The Honourable Sharon Ffolkes Abrahams – I’m excited about bamboo’s potential for poverty alleviation’
As part of our ‘bamboo heroes’ series, we are presenting a profile of The Hon. Sharon Ffolkes Abrahams, lawyer, MP, former government minister and INBAR trustee, about her work with INBAR, the Caribbean Bamboo Symposium 2018 and the future of bamboo in the Caribbean.
In Sharon Ffolkes Abrahams’ native Jamaica, bamboo grows by the wayside, and as a young girl, she would observe local people collecting bamboo culms and using them to make drums to play as musical instruments. She remembers that roadside stalls would sell carvings and souvenirs for tourists made of bamboo.
After a successful career as a lawyer, pastor and educator, she became a Member of Parliament for the Jamaican Constituency of St James West Central, representing the People’s National Party. She eventually rose to the position of State Minister for Industry, Investment and Commerce, which she held between 2012 and 2016. In this role, she proudly represented the country’s trade interests – so the responsibility fell to her to consider the country’s bamboo resources, and how they could be exploited to meet some of the country’s current challenges.
Among these challenges, poverty alleviation is key in Jamaica, where the poverty rate was at 17.1% for 2016, according to the World Bank, and where there still exists extreme pockets of rural poverty. She quickly found that when considering how to increase livelihoods and provide sustainable jobs, ‘bamboo’ came up again and again.
“When bamboo fell into my portfolio as Minister of State in Industry Investment and Commerce, I was first interested in its capability to increase earnings in some of Jamaica’s poorest areas – we have so much bamboo, but we aren’t doing enough with it!”
Remembering those locally made handicrafts from her youth and comparing the current market for tourist souvenirs, now dominated by imported products, she sees an opportunity. There is huge potential in Jamaica to create a new bamboo industry. Ms. Ffolkes Abrahams’ work with INBAR and with local stakeholders on the ground has made her an important player in this field.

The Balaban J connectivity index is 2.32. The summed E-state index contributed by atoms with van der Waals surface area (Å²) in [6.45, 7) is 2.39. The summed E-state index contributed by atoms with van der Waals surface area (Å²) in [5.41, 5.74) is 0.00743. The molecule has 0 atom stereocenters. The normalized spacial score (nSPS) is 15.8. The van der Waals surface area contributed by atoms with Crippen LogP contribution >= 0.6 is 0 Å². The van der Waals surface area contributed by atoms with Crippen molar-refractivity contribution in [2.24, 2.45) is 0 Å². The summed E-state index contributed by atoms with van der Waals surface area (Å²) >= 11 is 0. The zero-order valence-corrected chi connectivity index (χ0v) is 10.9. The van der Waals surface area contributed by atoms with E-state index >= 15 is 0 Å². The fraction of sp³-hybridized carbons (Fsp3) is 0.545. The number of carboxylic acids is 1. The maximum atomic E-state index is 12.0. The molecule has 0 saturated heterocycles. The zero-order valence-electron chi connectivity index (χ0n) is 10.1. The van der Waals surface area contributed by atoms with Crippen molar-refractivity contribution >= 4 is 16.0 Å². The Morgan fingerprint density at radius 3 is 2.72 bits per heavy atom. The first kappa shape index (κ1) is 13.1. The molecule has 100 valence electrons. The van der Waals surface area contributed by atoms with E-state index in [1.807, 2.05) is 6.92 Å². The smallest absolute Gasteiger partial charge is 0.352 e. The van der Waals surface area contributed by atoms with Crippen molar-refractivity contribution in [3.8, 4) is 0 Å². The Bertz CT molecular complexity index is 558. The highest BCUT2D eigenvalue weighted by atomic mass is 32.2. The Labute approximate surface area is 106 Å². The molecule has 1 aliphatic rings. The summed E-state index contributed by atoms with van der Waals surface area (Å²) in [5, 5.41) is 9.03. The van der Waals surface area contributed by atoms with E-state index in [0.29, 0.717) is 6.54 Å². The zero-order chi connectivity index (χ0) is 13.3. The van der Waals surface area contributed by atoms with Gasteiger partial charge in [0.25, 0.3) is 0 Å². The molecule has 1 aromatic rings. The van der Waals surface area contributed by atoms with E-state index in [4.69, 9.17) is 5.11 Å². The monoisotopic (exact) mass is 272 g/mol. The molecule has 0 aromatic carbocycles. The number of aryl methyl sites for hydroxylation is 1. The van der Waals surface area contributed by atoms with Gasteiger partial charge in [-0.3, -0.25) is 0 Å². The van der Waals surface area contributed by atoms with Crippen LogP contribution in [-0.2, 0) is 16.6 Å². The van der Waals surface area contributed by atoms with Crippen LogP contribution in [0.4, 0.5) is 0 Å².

She became part of INBAR’s board of trustees back in 2014. As the only representative on the board for the Caribbean region, she represents the area in high-level discussions about INBAR’s governance, and of course her training as a lawyer comes in useful when steering decisions.
In the run-up to the Caribbean Bamboo Symposium on 27-28 November, organized by INBAR’s Latin American and Caribbean office, Ms. Ffolkes Abrahams got even more involved with INBAR. The Symposium, held in Kingston, represents a great chance for the Jamaican bamboo industry to flourish – and Ms. Ffolkes Abrahams is only too aware that there are plenty of amazing initiatives going on.
“The range of innovations in incredible – we have traditional industries like bamboo furniture and bamboo charcoal, but did you know we have someone making bamboo ketchup?” she says proudly.
The Caribbean Bamboo Symposium was attended by a wide range of stakeholders, from local business people to politicians and ministers and even Miss Intercontinental Jamaica Kayla Smith.
“We had talented people at the symposium showcasing great products, locally made handicrafts, and even using bamboo in construction. Meanwhile, we also talked about our work with ecosystem services – things like reforestation with bamboo of our land that has been degraded by bauxite mining, which has had great results. ”
Through her work with INBAR, her support of the Caribbean Bamboo Symposium and her continued work supporting Jamaican businesspeople, Hon. Sharon Ffolkes Abrahams is a champion for bamboo in the Caribbean and all over the world.
To read more about the INBAR board of trustees, click here.